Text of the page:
Reverse Mortgages in Organs
By Art Carden
Bryan’s post below inspired me to think about an idea Mike Hammock and I first talked about while we were colleagues at Rhodes College that, I think, carries Zac Gochenaur’s* argument a bit further: reverse mortgages in organs (here’s an FTC primer on reverse mortgages).
Zac’s argument makes an important and tragically overlooked point: there are a lot of people in the world who are “poor” because–to put it bluntly–wealthy elites privilege their own aesthetic sensibilities over the well-being of the least of these among us. We condemn a lot of people to poverty by forcibly preventing them from selling their most valuable assets: their organs.
We can carry Zac’s argument a step further by allowing markets in all organs organ-backed securities. Someone who wants to consume the value of his or her organs now might be willing to accept a reverse mortgage: a bank or other firm makes an annual payment to someone and then gets title to the person’s organs when they die. There’s an obvious moral hazard problem here: I can sign a reverse mortgage for my organs and then destroy them with wine, women, and song, but this can be solved pretty easily by a requirement that I get a regular checkup or that the contract is void if my cholesterol gets too high or something like that.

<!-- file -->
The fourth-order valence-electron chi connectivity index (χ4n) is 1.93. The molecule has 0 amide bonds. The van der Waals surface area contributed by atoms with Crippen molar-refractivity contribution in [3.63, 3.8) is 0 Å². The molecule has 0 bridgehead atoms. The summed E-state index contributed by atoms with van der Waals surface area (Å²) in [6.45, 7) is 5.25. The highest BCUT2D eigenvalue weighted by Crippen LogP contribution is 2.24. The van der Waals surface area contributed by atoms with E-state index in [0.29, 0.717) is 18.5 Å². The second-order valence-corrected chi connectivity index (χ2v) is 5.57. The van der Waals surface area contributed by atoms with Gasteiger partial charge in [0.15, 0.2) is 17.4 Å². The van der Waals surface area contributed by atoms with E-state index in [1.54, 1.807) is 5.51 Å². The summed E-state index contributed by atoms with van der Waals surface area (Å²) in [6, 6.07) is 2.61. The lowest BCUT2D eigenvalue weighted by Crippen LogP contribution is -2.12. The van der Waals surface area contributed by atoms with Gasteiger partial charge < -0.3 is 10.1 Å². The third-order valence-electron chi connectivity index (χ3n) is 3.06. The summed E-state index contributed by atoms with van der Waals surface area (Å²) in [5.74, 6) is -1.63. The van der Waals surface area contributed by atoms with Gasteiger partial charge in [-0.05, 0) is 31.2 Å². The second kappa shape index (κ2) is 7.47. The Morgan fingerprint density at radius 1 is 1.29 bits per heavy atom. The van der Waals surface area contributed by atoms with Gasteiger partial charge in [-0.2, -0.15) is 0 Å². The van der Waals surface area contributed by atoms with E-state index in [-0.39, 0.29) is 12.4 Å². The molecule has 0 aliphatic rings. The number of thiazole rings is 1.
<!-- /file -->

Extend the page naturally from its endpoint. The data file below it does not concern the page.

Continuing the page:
For the comments: what would a free market in organs (including reverse mortgages) do to the overall health of the general population, and why?
*–I was very happy to learn that Zac is joining an excellent group of colleagues at Western Carolina, which has basically become the George Mason of the SoCon. I expect great things from him.